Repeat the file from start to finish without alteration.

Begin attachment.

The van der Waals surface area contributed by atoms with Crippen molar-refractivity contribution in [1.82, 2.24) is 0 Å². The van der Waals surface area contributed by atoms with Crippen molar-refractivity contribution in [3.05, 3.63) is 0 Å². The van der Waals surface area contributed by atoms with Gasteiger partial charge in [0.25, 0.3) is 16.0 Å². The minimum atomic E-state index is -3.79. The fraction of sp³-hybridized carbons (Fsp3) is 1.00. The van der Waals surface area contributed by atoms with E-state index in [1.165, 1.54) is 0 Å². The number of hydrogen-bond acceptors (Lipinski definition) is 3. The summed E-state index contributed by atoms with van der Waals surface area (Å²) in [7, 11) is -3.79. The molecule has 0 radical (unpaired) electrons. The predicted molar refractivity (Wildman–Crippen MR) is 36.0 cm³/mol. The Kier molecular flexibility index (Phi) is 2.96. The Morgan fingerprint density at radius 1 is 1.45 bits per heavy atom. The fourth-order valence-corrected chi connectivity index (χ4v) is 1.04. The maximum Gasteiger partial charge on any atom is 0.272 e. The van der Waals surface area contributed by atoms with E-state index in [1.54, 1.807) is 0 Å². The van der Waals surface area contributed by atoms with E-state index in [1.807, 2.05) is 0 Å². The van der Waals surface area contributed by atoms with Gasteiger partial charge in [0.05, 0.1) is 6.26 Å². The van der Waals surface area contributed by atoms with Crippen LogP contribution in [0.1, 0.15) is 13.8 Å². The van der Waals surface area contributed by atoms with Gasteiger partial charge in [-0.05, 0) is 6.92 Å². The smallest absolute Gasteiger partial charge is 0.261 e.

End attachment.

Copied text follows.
The van der Waals surface area contributed by atoms with Crippen molar-refractivity contribution in [1.82, 2.24) is 0 Å². The van der Waals surface area contributed by atoms with Crippen molar-refractivity contribution in [3.05, 3.63) is 0 Å². The van der Waals surface area contributed by atoms with Gasteiger partial charge in [0.25, 0.3) is 16.0 Å². The minimum atomic E-state index is -3.79. The fraction of sp³-hybridized carbons (Fsp3) is 1.00. The van der Waals surface area contributed by atoms with E-state index in [1.165, 1.54) is 0 Å². The number of hydrogen-bond acceptors (Lipinski definition) is 3. The summed E-state index contributed by atoms with van der Waals surface area (Å²) in [7, 11) is -3.79. The molecule has 0 radical (unpaired) electrons. The predicted molar refractivity (Wildman–Crippen MR) is 36.0 cm³/mol. The Kier molecular flexibility index (Phi) is 2.96. The Morgan fingerprint density at radius 1 is 1.45 bits per heavy atom. The fourth-order valence-corrected chi connectivity index (χ4v) is 1.04. The maximum Gasteiger partial charge on any atom is 0.272 e. The van der Waals surface area contributed by atoms with E-state index in [1.54, 1.807) is 0 Å². The van der Waals surface area contributed by atoms with E-state index in [1.807, 2.05) is 0 Å². The van der Waals surface area contributed by atoms with Gasteiger partial charge in [0.05, 0.1) is 6.26 Å². The van der Waals surface area contributed by atoms with Crippen LogP contribution in [0.1, 0.15) is 13.8 Å². The van der Waals surface area contributed by atoms with Gasteiger partial charge in [-0.05, 0) is 6.92 Å². The smallest absolute Gasteiger partial charge is 0.261 e.